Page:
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LOCAL News :: Civil & Human Rights : Labor


Representatives of the South Florida based Coalition of Immokalee Workers, who supply the Taco Bell chain with tomatoes, spoke alongside fellow workers and comrades in Chicago March 5.

by sketch

On Saturday, March 5, a traveling group of Florida-based farmhands representing the Coalition of Immokalee Workers (CIW) and allies held a forum at St. Sylverster’s Church in Logan Square. While the primary focus was on the struggle of the workers in Immokalee, Florida, who pick tomatoes for eight to 14 hours a day to supply Taco Bell, numerous speakers linked this particular struggle to other issues and a broader sense of social justice.

The forum was hosted by Dave Humphries , which began with a nonsectarian prayer by Pastor Jose Landaverde of the Amor de Dios United Methodist Church emphasizing themes of dignity, justice and unity.

Gerardo Reyes-Chavez, a CIW member, was the representative speaker. “(We are) fighting multiple abuses, but at the root were bad wages,” he said. He noted the rallies of organized workers that numbered up to 3,000.

“We found the connection between consumerism, corporations and our misery,” he said. “…Today we know we are not alone.” While acknowledging that discussions are in process with Yum! Brands, he asked the audience: “We’re all left with the question – what’s the next step?

“(This is a) struggle for the dignity and respect for all workers . . . the boycott is the beginning of a strategy. We know that we are going to win. we are going to create a historic change.”

According to a statement by the CIW issued prior to the event, “Farmworkers who pick tomatoes for Taco Bell and Yum! Brands work in sweatshop conditions, earning 40-45 cents for every 32 lb. pucket they pick – a wage that has remained stagnant for over 25 years. They must pick 2 TONS of tomatoes to earn $50 in a day, have no benefits, are denied by law the right to form a union, and often work 10-12 hour days with no overtime pay.” A video shown later provided graphic confirmation of this information.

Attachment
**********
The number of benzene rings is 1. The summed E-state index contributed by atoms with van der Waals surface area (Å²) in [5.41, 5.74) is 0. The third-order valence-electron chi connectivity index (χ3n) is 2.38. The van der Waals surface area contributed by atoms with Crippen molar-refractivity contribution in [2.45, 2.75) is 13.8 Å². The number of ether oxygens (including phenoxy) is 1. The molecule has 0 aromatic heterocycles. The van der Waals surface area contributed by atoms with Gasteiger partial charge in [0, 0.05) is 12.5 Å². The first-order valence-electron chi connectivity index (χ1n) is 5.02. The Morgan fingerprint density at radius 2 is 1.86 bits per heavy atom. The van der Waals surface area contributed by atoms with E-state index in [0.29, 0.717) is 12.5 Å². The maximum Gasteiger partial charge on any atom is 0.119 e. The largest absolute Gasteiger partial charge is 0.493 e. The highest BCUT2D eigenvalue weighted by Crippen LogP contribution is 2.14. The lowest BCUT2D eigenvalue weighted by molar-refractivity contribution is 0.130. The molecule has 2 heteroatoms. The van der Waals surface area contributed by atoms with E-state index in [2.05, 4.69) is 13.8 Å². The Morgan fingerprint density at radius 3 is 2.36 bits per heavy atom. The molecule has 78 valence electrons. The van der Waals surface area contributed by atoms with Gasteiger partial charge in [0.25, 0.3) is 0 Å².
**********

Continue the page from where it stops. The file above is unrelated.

Nicole Aro, a student at the University of Chicago (which was the first campus to eject Taco Bell from its food service in April 2002), noted that more than 20 campuses had done the same, including Chicagoland’s Loyola and Northwestern. Melody Gonzalez, a Notre Dame student and member of the Student-Farmworkers Alliance who served as translator for the forum, noted the Notre Dame abolition required several months of students hunger strikes, protests, sit-ins at the campus president’s office and letter-writing campaign to accomplish its goal.

Traveling comrade Jordan Buckley from the University of Texas-Austin, which also shut down Taco Bell due to student pressure, reported a quote from the Taco Bell website describing his generational cohort as “the new hedonism generation . . interested only in their own desires,” and the corporation’s ways to make this marketable.

Efrain Cortina, speaking alongside Jose Gomez – both striking workers of the Loop’s Congress Hotel – reported receiving a 7% decrease in wages and the twin elimination of family benefits and workers’ compensation. “We will continue our struggle until we reach our objectives,” he said. “They have the power of money, but we have the power of our hands.”

Tiffany Martinex of Student Labor Action Project and Jobs for Justice spoke of the Free Trade of the Americas Agreement (FTAA), globalization and the consequent treatment of workers, quoting racial liberationist Fredrick Douglass: “Without struggle, there is no progress.” During the month of protest – March 19 to April 15 – the Congress Hotel strike will be an emphasis.

Literature and speakers demonstrated that if wages for the farmhands were increased by a penny per pound of pulled tomatoes, the workers’ income would double Workers make between 40 and 50 dollars per day; if a penny was added per pound (two tons being 4,000 pounds), that would add 40 dollars to the day’s wages. On March 11, that demand achieved victory.

The CIW’s campaign is not new. It formed in 1995, has brought down five worker slavery rings since 1999, began the Taco Bell boycott in 2001, and has held an annual truth tour since 2002. A video was shown (despite repeated technical malfunctions) which proved to be the demonstrations in Louisville, Kentucky – the site of Yum! Brands’ (which also include KFC, Pizza Hut, A&W Restaurants and Long John Silvers’) headquarters to be very exciting.

The video, entitled “Back in Immokalee,” featured testimonials from workers describing working conditions in the fields and treatment from bosses; the worker who was bloodily beaten for drinking water on the job was included.

Reyes-Chavez noted that after much resistance by Yum! executives, they eventually agreed to hold negotiations with the CIW, although the results of those talks are far from determined. After the forum and a meal at San Lucas Church,, the visitors left for Louisville to stage a week of demonstrations, teach-ins, informational campaigns, and presence outside the Yum! corporate headquarters. On March 12, a Chicagoland contingent will travel to Louisville to demonstrate in solidarity with the CIW.

As a worker appearing on the video said, “The town understands that struggle is the way to get there.”

(thanks to gigi burkhalter and jennie mutation for background information)

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